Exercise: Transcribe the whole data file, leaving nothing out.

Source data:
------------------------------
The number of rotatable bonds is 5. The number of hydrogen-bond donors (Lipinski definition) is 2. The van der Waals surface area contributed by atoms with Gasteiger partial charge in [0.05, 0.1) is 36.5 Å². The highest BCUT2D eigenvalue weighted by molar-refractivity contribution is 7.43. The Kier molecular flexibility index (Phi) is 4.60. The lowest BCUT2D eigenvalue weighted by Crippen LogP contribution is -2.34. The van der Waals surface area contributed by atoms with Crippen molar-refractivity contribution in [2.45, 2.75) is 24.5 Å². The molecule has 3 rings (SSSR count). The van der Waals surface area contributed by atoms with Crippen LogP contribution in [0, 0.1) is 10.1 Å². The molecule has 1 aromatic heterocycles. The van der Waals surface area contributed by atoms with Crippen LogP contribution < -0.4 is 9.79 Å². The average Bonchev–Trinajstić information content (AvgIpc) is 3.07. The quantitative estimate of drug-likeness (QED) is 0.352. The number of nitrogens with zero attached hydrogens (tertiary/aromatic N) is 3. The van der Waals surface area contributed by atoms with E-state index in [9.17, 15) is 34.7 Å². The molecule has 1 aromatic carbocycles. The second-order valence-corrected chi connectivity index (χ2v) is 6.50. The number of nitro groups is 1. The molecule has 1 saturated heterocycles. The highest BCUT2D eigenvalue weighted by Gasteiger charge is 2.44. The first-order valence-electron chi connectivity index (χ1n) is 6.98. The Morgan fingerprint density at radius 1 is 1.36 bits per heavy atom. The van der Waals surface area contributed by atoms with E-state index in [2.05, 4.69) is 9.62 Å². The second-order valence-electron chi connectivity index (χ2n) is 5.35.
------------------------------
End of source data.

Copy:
The number of rotatable bonds is 5. The number of hydrogen-bond donors (Lipinski definition) is 2. The van der Waals surface area contributed by atoms with Gasteiger partial charge in [0.05, 0.1) is 36.5 Å². The highest BCUT2D eigenvalue weighted by molar-refractivity contribution is 7.43. The Kier molecular flexibility index (Phi) is 4.60. The lowest BCUT2D eigenvalue weighted by Crippen LogP contribution is -2.34. The van der Waals surface area contributed by atoms with Crippen molar-refractivity contribution in [2.45, 2.75) is 24.5 Å². The molecule has 3 rings (SSSR count). The van der Waals surface area contributed by atoms with Crippen LogP contribution in [0, 0.1) is 10.1 Å². The molecule has 1 aromatic heterocycles. The van der Waals surface area contributed by atoms with Crippen LogP contribution < -0.4 is 9.79 Å². The average Bonchev–Trinajstić information content (AvgIpc) is 3.07. The quantitative estimate of drug-likeness (QED) is 0.352. The number of nitrogens with zero attached hydrogens (tertiary/aromatic N) is 3. The van der Waals surface area contributed by atoms with E-state index in [9.17, 15) is 34.7 Å². The molecule has 1 aromatic carbocycles. The second-order valence-corrected chi connectivity index (χ2v) is 6.50. The number of nitro groups is 1. The molecule has 1 saturated heterocycles. The highest BCUT2D eigenvalue weighted by Gasteiger charge is 2.44. The first-order valence-electron chi connectivity index (χ1n) is 6.98. The Morgan fingerprint density at radius 1 is 1.36 bits per heavy atom. The van der Waals surface area contributed by atoms with E-state index in [2.05, 4.69) is 9.62 Å². The second-order valence-electron chi connectivity index (χ2n) is 5.35.